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Tidal Wetlands: A Critical Resource for Fisheries

Author: Carter Teasdale

On November 21st we reflect on the important role sustainable fisheries, and the people who contribute to them, play in our lives. Today is World Fisheries Day and we feel it is the perfect time to share more about the important role tidal wetlands play in healthy fisheries, the environment, and the economy. This begs the question; What is a tidal wetland? A tidal wetland, more specifically a salt marsh, is a body of water affected by tides, while still being somewhat protected from the sheer force of the surf.

Tidal wetlands serve recreational, ecological, and commercial functions. A few recreational uses of marshes include ecotourism, boating, hunting, trapping, birdwatching, hiking, and fishing. A variety of commercially important species rely on tidal marshes for some, or even the entirety of their life cycle. Blue crabs (Callinectes sapidus), oysters, clams, shrimp, snook (Centropomus undecimals), red drum (Sciaenops ocellatus), and seatrout (Salmo trutta trutta) are examples of species whose populations are dependent on tidal marshes.

Not only do salt marshes provide goods, but they also provide a vital service to our infrastructure. Vegetation in tidal wetlands helps protect against damage and casualties caused by storm surge and flooding. Additionally, this vegetation prevents shoreline erosion, and is an essential factor in coastal resilience, not to mention, the flora in these marshes often assists in slowing currents, further preventing flooding. Storm protection services provided by tidal wetlands are valued at over $23 billion per year. Vegetation in marshes also acts like a filter, naturally improving water quality as it converts nutrients into plant matter. Furthermore, this plant matter creates habitats and sources of food for a plethora of animal species. Likewise, the riparian vegetation causes submerged sediment to precipitate, promoting improvements in water quality.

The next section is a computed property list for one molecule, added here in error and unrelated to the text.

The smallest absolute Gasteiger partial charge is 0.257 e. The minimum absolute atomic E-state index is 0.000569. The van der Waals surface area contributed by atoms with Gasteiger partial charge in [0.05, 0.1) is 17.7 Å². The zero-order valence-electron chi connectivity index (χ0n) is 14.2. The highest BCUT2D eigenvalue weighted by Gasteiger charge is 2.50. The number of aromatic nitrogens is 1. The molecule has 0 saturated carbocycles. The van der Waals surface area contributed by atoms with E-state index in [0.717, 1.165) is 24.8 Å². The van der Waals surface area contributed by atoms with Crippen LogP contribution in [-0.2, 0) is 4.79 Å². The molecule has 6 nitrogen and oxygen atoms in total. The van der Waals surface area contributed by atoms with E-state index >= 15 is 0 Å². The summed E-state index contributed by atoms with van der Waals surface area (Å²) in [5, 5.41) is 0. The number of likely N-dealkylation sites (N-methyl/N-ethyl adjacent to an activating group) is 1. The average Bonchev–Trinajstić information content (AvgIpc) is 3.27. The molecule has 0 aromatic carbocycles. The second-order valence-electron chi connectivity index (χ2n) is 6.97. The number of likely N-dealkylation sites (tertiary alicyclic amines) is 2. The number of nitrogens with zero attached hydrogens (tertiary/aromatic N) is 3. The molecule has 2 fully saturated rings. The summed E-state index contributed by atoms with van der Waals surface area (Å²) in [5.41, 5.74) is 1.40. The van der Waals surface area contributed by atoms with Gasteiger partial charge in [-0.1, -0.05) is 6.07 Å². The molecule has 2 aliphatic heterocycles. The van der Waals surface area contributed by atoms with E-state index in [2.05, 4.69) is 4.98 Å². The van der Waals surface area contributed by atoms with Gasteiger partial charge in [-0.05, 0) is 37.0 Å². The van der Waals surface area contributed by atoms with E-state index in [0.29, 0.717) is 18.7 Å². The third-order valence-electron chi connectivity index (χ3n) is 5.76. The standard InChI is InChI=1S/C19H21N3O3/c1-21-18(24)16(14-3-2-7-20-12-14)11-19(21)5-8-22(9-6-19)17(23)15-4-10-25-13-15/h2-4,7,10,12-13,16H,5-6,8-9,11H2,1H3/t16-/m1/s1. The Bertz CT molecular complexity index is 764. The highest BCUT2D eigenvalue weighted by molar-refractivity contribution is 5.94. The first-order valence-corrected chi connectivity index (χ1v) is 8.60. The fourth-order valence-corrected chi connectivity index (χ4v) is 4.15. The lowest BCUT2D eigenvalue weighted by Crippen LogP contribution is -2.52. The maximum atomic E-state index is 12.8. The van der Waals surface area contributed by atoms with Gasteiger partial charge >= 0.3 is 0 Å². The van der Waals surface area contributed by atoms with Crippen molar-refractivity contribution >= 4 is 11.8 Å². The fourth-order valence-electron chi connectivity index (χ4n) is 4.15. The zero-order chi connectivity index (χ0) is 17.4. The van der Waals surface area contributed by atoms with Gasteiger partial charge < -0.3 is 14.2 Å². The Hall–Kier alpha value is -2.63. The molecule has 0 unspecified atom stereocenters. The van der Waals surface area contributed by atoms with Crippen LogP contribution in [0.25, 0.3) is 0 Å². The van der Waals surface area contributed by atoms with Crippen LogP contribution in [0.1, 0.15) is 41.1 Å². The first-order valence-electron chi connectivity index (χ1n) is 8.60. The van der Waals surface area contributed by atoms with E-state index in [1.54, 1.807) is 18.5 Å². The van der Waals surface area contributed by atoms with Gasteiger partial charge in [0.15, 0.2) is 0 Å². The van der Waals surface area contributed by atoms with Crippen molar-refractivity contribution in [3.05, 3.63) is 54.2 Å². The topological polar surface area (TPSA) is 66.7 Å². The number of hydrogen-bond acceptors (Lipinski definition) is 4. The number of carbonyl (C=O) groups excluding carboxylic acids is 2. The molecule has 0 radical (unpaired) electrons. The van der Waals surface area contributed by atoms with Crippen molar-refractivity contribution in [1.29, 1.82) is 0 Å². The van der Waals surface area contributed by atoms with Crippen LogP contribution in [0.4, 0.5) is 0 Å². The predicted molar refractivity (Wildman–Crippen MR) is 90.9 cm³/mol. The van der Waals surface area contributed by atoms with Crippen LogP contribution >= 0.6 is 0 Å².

Great Ecology’s San Dieguito Lagoon Wetland Restoration in Del Mar, California offers an example of a restored tidal wetland. What was once an 11-acre overflow parking lot is now a viable salt marsh, providing all of the aforementioned benefits to the environment around it. Currently, we are conducting a 5-year maintenance and monitoring plan to ensure the success of this beautiful habitat.

Ecology also utilized the natural filtration characteristics of wetlands in the design of our Del Mar Fairgrounds Treatment Wetland project. This constructed wetland system, part of an innovative stormwater management system for the Fairgrounds, has an estimated capacity of 1.7 million gallons and utilizes native wetland plants to remove 50%-75% of nutrients from site stormwater runoff. Located in the middle of the Fairground’s horse racing track, the treatment wetland is visible to hundreds of thousands of people each year, making the aesthetic appeal of natural wetlands a convenient benefit. Besides being charming, the wetland is also far more cost effective than non-ecologically based counterparts.

Visit our Projects page to learn more about our salt marsh work.